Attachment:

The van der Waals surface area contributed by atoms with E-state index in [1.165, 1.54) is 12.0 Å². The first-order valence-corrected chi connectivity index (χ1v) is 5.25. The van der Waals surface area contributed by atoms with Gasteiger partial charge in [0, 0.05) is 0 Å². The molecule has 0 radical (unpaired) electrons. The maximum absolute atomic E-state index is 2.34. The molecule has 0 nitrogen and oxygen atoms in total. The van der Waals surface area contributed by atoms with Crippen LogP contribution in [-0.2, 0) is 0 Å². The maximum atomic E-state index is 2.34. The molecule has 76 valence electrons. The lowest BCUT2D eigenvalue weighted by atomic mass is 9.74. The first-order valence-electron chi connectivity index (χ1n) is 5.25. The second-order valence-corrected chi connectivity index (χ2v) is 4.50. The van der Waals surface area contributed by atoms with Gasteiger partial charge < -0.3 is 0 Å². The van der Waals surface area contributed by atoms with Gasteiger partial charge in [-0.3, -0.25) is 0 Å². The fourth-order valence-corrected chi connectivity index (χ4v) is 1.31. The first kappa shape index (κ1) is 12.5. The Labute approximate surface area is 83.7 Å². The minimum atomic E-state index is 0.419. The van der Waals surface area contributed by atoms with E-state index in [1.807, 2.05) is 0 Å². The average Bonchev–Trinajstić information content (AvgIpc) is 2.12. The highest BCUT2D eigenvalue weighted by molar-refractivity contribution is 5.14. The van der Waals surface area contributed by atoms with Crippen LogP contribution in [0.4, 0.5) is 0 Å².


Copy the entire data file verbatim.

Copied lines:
The van der Waals surface area contributed by atoms with E-state index in [1.165, 1.54) is 12.0 Å². The first-order valence-corrected chi connectivity index (χ1v) is 5.25. The van der Waals surface area contributed by atoms with Gasteiger partial charge in [0, 0.05) is 0 Å². The molecule has 0 radical (unpaired) electrons. The maximum absolute atomic E-state index is 2.34. The molecule has 0 nitrogen and oxygen atoms in total. The van der Waals surface area contributed by atoms with Crippen LogP contribution in [-0.2, 0) is 0 Å². The maximum atomic E-state index is 2.34. The molecule has 76 valence electrons. The lowest BCUT2D eigenvalue weighted by atomic mass is 9.74. The first-order valence-electron chi connectivity index (χ1n) is 5.25. The second-order valence-corrected chi connectivity index (χ2v) is 4.50. The van der Waals surface area contributed by atoms with Gasteiger partial charge < -0.3 is 0 Å². The van der Waals surface area contributed by atoms with Gasteiger partial charge in [-0.3, -0.25) is 0 Å². The fourth-order valence-corrected chi connectivity index (χ4v) is 1.31. The first kappa shape index (κ1) is 12.5. The Labute approximate surface area is 83.7 Å². The minimum atomic E-state index is 0.419. The van der Waals surface area contributed by atoms with E-state index in [1.807, 2.05) is 0 Å². The average Bonchev–Trinajstić information content (AvgIpc) is 2.12. The highest BCUT2D eigenvalue weighted by molar-refractivity contribution is 5.14. The van der Waals surface area contributed by atoms with Crippen LogP contribution in [0.4, 0.5) is 0 Å².